Review by Tiger the Terrible😼

Perhaps you're like me...checking out this cast and asking yourself, "How come I've never heard of this movie?" After all, it's two decades old, and while none of these guys were ever mistaken for Daniel Day Lewis, they've all made their fare share of entertaining, low-ball action flicks. Well, maybe not Rob Lowe, who's never been the star of anything worth seeing twice.

Still, the idea of gathering these straight-to-video heroes for some gratuitous gunplay sounds like time well-spent on the sofa, even if the titular character is played by Lowe.

But only twenty-minutes in, it was clear why I had never heard of Crazy Six.

In an unnamed Eastern European country where crime runs rampant, Crazy Six is a crack addict hired by gangster Dirty Leo (Mario Van Peebles) to steal cash and plutonium (!) from rival Raul (Ice-T). But Leo is actually setting him up take the fall when the job goes south. While trying to recover what he rightfully stole, Six becomes infatuated with sultry lounge singer (and recovering junkie) Anna (Ivana Milicevic). Cynical American lawman Dakota (Burt Reynolds), who once busted Anna, eventually gets involved, cowboy hat and all.

Ice-T phones it in.
Sounds like the makings of a decent - if unoriginal - action thriller. Instead, the plot and motives of its villains are murky at best. After the initial robbery, the action slows down to a crawl...almost literally. Prolific cult director Albert Pyun goes way overboard with slow-motion and montages set to pulsating industrial music, trying in vain to pad-out his flimsy story by creating an illusion of urgency.

We spend a majority of the time with Crazy Six and Anna. In between breathlessly - and endlessly - crooning techno-ballads onstage, she falls inexplicably in love with this guy, who looks like a vagrant that wouldn't even be allowed to enter the neon nightclub where she sings. Lowe may to be trying to shed his pretty-boy image here, but his idea of intense and gritty consists of scowling behind a porn star mustache and moving like he pooped his pants.

Since this was made just before Boogie Nights briefly resurrected his career, one can assume Reynolds took the role because he needed the work (or simply fancied a trip to Europe). Still, he's enjoyable in a role that seems tailor-made for him. Despite being prominently featured on the cover, Ice-T hardly shows up at all and does little more than glare (I doubt if he has ten total lines of dialogue). Van Peebles comes of worst, decked-out like a pimp and continually lugging around a trembling chihuahua while unintelligibly mumbling his lines with a godawful French accent (in Van Peebles' defense, I'm sure none of this was his idea).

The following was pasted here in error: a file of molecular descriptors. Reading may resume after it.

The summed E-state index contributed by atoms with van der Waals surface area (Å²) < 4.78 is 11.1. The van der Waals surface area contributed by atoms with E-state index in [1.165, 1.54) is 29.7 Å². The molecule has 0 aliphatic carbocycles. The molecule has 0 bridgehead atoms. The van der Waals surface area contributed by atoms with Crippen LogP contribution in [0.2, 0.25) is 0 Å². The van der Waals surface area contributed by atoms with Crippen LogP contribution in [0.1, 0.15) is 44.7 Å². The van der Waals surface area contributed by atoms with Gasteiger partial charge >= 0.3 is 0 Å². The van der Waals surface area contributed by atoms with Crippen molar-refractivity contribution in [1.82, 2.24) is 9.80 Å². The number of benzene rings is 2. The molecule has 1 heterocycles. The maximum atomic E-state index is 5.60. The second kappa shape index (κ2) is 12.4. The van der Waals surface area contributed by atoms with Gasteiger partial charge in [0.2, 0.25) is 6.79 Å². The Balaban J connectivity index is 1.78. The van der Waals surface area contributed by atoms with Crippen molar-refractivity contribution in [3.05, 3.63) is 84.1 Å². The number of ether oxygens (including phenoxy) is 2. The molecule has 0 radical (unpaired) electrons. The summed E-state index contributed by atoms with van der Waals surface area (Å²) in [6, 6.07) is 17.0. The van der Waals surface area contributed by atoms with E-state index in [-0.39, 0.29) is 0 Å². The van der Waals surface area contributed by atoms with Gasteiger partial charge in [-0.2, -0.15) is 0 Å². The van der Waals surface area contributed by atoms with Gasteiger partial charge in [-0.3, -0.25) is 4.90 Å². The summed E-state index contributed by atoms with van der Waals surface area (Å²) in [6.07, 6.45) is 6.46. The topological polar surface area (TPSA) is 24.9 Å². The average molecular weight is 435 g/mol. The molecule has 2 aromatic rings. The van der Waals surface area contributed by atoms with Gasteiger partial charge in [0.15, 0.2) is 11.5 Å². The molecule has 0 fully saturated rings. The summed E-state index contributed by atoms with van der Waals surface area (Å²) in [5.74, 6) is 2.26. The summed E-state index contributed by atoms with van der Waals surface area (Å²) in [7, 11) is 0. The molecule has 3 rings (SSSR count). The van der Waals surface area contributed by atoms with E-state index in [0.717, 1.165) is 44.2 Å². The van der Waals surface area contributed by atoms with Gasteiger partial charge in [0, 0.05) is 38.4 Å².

The whole thing comes to an abrupt and underwhelming conclusion. A shame, really. With a cast like this, Crazy Six should have been 90 minutes of mindless fun. While there's mindlessness in abundance, the fun is conspicuously missing, even for fans of any of these actors. Dull and forgettable, the film has earned its anonymity.


Ryan Reynolds Gets a Diaper Change in New DEADPOOL 2 Video

BLU-RAY 8/21

THE NIGHTMARE BEFORE CHRISTMAS 25th Anniversary Edition on Digital and Blu-ray Sept. 2
Tim Burton’s “The Nightmare Before Christmas,” the stop-motion animated musical-fantasy following Pumpkin King Jack Skellington’s misguided mission to make Yuletide his own, was hailed as a macabre masterpiece when it debuted in 1993 and holds a 95% critics rating on Rotten Tomatoes. Twenty-five years later, fans can relive the merry misadventure—and sing or shriek along in brand-new sing-along mode—with the 25th Anniversary Edition of “The Nightmare Before Christmas.” Viewers can get their spook on instantly via Digital, Movies Anywhere and on Blu-ray Sept. 2.

The new edition audiences to experience “The Nightmare Before Christmas” two different ways: the original, full-length film, in which the holidays collide with chaotic and comical consequences, and all-new sing-along mode, which includes pop-up lyrics to 11 unforgettable songs like “What’s This” and “This Is Halloween.” The Multi-Screen Edition of “The Nightmare Before Christmas” includes a Blu-ray and Digital Code giving viewers the flexibility to watch the film on different devices.